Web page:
Healio.com and HemOnc Today provide a compilation of seven important updates in immuno-oncology from the past month.
1. More than half of patients with pancreatic adenocarcinoma showed clinical responses when treated with an investigational multiantigen-specific T-cell therapy. Read more.
2. Abramson Cancer Center at University of Pennsylvania received a $12 million grant from the Mark Foundation for Cancer Research to investigate the complementary potential of radiotherapy and immunotherapy for the treatment of cancer. Read more.
3. Combining radiotherapy and pembrolizumab (Keytruda, Merck) appeared safe and induced promising responses among patients with advanced non-small cell lung cancer, according to results of two phase 2 studies published in JAMA Oncology. Read more.
4. Max S. Topp, MD, head of hematology at University Hospital of Wuerzburg, Germany, spoke with HemOnc Today about results from the ZUMA-1 trial that showed early use of steroids may reduce incidence of severe cytokine release syndrome and neurologic events among patients with relapsed or refractory large B-cell lymphoma treated with axicabtagene ciloleucel (Yescarta, Kite Pharma), an autologous anti-CD19 chimeric antigen receptor T-cell therapy. Early steroid use did not affect response rates. Watch here.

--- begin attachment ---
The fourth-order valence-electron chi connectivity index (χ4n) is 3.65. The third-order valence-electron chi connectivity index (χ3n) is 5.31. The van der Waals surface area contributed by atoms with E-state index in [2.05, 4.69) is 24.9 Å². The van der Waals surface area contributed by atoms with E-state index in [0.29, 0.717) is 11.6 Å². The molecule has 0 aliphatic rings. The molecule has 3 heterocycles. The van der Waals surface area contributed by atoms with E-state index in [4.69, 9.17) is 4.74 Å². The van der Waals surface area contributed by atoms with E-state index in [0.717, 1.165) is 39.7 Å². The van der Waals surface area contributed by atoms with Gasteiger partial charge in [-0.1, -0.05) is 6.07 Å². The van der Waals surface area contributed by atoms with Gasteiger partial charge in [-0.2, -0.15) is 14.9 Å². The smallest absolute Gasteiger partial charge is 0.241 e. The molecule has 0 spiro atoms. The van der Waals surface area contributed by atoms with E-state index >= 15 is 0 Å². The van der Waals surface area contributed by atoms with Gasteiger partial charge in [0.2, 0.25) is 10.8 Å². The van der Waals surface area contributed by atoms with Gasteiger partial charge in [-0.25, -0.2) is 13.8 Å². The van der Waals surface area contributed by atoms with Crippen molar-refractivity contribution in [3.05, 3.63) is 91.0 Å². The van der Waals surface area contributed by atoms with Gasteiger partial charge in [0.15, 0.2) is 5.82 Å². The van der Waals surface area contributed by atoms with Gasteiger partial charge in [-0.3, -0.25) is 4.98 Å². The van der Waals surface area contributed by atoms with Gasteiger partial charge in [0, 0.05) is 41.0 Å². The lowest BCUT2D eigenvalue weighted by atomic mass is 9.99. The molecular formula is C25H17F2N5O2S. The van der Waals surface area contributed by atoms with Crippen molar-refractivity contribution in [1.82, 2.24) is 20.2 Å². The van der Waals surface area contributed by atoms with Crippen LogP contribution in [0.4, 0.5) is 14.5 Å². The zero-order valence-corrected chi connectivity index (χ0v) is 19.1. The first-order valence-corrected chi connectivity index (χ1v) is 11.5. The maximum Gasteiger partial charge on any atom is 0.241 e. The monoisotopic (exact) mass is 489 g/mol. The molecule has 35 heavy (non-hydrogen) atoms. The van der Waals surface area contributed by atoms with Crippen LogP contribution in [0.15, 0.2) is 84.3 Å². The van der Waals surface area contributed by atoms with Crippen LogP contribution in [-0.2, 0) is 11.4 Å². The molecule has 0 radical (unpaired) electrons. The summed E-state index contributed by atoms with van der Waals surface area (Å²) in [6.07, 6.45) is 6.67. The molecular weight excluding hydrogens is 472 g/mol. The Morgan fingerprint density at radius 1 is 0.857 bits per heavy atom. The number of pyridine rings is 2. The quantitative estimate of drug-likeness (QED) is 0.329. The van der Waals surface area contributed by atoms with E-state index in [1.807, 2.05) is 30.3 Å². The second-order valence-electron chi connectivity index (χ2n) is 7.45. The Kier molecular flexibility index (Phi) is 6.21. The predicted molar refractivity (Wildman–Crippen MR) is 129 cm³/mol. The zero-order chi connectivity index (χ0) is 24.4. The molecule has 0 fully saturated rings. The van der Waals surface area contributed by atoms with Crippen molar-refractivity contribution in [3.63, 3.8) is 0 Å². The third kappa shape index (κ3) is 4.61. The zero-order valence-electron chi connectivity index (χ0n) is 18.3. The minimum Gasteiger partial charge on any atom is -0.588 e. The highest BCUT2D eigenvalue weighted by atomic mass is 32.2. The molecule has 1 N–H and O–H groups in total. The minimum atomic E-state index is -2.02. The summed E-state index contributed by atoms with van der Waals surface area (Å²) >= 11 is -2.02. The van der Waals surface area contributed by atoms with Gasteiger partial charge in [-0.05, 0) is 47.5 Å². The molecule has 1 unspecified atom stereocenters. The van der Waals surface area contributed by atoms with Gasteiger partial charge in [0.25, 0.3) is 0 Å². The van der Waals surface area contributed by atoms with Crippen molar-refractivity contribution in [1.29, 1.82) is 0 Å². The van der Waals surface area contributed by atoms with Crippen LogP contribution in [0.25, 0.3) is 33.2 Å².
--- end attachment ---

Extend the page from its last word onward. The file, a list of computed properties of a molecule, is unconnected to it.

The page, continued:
5. Nivolumab (Opdivo, Bristol-Myers Squibb) demonstrated limited activity among patients with untreated brain metastases from clear cell renal cell carcinoma who experienced progression after vascular endothelial growth factor receptor-directed therapy. Read more.
6. Researchers at Icahn School of Medicine at Mount Sinai have developed a novel vaccine that uses immune stimulants to inhibit cancer cell growth among patients with advanced-stage lymphoma. Read more.
7. Heavily pretreated patients with chronic lymphocytic leukemia or small lymphocytic lymphoma and prior ibrutinib treatment achieved rapid and durable responses with the investigational CAR T-cell product lisocabtagene maraleucel (JCAR017; Celgene, Juno Therapeutics). Read more.